OR easier still, you can meet with me and get me to witness you signing the NOIM

  • You will need to supply photographic proof of your Identity and Date & Place of Birth. For most, a passport* is the way to go. (Or your Birth Certificate AND Photo ID if you do not have a passport). I need to sight these.


NB To obtain a copy of your Victorian Birth Certificate please contact the Registry of Births Deaths and Marriages.

* If parties born overseas do not have a passport and are unable to obtain a full birth certificate, I can prepare a statutory declaration for your execution.

* Foreign language documents must be translated into English and a NAATI accredited Translation Certificate supplied.

  • If either of you have been previously married, you will need to show proof of the dissolution of your last marriage. E.g. original Divorce Certificate or Death Certificate.  Certified copies of supporting documentation cannot be accepted.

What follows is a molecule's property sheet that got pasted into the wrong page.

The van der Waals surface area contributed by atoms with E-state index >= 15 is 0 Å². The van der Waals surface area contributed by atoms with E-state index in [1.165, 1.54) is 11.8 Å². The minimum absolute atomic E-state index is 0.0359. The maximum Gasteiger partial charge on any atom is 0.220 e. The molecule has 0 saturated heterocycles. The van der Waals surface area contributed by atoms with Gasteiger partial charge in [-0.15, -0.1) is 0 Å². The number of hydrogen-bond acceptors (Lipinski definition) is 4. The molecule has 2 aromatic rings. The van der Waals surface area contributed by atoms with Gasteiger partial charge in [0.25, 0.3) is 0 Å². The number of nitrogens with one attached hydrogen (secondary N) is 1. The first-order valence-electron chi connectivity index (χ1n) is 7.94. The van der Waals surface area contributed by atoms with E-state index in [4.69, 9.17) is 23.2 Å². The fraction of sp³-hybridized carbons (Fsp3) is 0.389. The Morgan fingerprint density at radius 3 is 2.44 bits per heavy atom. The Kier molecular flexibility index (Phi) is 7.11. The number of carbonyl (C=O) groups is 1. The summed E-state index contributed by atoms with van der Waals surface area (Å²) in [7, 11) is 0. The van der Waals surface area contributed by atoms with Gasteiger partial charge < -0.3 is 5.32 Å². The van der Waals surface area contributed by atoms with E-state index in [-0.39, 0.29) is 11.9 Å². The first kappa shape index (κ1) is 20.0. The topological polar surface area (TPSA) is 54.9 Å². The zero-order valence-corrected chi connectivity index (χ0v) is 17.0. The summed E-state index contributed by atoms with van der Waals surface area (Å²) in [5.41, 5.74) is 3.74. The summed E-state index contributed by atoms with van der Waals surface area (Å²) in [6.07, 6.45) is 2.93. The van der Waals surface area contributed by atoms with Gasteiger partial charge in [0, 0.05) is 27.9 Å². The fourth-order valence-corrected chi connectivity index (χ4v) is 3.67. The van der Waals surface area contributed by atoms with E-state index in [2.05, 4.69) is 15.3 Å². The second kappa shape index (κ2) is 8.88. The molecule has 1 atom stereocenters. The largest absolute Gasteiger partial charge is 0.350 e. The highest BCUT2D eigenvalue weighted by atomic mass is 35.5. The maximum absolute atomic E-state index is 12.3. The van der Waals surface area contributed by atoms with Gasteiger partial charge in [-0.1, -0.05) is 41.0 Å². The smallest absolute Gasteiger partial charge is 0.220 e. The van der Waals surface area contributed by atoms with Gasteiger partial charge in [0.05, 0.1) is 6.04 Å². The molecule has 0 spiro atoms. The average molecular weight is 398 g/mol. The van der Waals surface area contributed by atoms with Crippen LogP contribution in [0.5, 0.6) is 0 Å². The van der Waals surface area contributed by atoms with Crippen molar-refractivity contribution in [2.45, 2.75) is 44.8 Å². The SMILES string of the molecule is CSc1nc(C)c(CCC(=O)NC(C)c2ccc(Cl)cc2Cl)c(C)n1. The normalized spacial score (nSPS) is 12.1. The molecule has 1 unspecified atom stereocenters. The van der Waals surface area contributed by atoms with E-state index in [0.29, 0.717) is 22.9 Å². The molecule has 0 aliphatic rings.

NB If you require a copy of your Divorce Certificate or Decree Absolute, contact the Family Law Court in the state in which the marriage was dissolved.

To obtain a copy of the Victorian Death Certificate of your former spouse contact the Registry of Births Deaths and Marriages.

  • You need to sign the Declaration of No Legal Impediment to Marriage (DNLI) as close as possible to your wedding day. The DNLI is a legal declaration that both of you are of marriageable age, are not in a prohibited relationship, are not married to someone else, and are not aware of any other legal impediment to your marriage taking place. I will get you to sign the DNLI either at a rehearsal or catch up within the week before your wedding. It is unlawful for you to sign the DNLI after your ceremony has taken place.

4. What do I need to do if I’m living outside Australia?